It would be great to say that from that moment on, I was enlightened enough to follow through on that epiphany, but that was just the spark to an idea which caused me to go in search of home. Here are a few things I’ve found so far.


Home is baking a cake from scratch for someone I love. And home is also discovering after careful investigation that almost all items in this picture were found at yard sales or were hand me downs from friends and family.

Home is reading a book on the back patio on a sunny day.


Home is a little flower from the garden in a glass vile handed down by my mom.


Home is little wild flowers planted by Alex on our side porch in the summer.

2009-06-20 10.23.55
Home is where Sally is. (And especially where she is and is not angry with me)  Home is mom, dad, brother, friends, grandma and Alex. But most of all it is me, and where I am when I am there.

Home is being grounded, slowing down, and figuring out what I actually enjoy in life. Home is making time for people I love, shooting the shit over a few beers,  and playing a board game on a Sunday afternoon.

Home is not who I am to anyone else, but it is who I am to me.

It’s taken a lot of work and thought to get back home, and these days I do feel home more times than not.  But every day the challenge is to check myself and ask, why are you doing that? Does this make you feel home, or are you moving away from yourself?

The cheesy saying written on many a wooden door sign, “Home is where the heart is”,  is true, except I would just change one word and say “Home is where my heart is.” And that is it.

That is all I have to do to get back home find my heart and my breath in each moment. Here’s to you all finding your way home to whatever, wherever, whoever and whenever. Welcome Home to us all.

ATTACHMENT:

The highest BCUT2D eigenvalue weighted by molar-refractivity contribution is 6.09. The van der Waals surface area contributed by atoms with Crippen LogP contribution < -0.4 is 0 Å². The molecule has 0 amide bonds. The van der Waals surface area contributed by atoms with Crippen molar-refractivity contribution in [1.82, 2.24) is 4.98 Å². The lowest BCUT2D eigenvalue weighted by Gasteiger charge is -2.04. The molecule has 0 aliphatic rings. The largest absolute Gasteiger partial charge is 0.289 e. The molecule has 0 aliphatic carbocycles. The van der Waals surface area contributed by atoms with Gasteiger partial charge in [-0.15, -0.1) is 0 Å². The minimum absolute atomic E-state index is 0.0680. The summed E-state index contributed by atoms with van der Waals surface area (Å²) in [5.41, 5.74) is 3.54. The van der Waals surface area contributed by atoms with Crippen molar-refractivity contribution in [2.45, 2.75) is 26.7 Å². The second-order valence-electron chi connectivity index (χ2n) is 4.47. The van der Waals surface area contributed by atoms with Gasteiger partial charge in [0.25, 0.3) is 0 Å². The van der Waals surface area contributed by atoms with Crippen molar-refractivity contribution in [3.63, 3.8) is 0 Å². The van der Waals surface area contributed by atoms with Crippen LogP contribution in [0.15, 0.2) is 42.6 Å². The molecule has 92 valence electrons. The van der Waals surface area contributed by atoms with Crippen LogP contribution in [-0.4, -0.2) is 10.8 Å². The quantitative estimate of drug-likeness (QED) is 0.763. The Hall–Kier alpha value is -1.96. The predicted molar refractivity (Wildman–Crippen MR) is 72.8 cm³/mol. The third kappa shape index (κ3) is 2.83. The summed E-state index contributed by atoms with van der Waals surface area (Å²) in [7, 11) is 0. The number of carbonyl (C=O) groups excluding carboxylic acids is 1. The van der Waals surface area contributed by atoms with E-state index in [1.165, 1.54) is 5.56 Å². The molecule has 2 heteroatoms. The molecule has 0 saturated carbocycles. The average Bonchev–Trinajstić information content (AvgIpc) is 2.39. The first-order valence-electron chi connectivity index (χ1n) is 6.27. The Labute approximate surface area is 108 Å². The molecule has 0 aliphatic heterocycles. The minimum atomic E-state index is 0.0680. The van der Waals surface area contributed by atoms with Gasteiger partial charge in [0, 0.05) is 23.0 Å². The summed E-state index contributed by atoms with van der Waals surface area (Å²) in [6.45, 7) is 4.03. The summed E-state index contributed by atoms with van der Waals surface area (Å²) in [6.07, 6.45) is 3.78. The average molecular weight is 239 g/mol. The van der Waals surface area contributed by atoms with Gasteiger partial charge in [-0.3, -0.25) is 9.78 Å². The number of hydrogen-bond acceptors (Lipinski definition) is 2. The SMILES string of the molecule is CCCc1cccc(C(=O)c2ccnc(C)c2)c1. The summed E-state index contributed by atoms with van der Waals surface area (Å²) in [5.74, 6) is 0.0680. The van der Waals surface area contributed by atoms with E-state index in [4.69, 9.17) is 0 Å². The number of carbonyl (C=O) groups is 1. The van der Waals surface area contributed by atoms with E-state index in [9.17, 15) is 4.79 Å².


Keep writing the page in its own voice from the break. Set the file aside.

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  2. A deeply moving post.
    "Home" has taken many forms in my life and is still evolving. It used to be synonymous with possesions but after loosing everything twice, what was most important was brought into stark relief. Your journey has not been an easy one, but from your words you've found how it relates deepest to you.
    Well done!

  3. This was like reading about me this past year. We moved to Kansas City and it was probably the worst decision of our lives and we knew we needed to move home. So we did. Without jobs, or a house or any stability. We just up and moved. And I am SO happy we did. Glad you are finding your home as well.

  4. Beautifully said... after a new marriage, 3 moves & 3 surgeries in 3 years I seem to have lost my own sense of home (which as well has always been an utmost priority).. and lately feel myself moving forward towards "reclamation". Thank you for provoking some thought....

  5. The distance from our grown-up kids makes it hard to experience "home" as much as we would like. We are blessed to have been able to raise you in the time and place that we did and to have such great kids! Cannot wait to hug you at Thanksgiving and welcome you home!

    Mom and Dad

  6. I still wish your home were in Iowa!

  7. Kelsey, great post. I can identify with having to adjust to big changes and having to redefine what a concept like home means to me. I'm glad you shared that insight.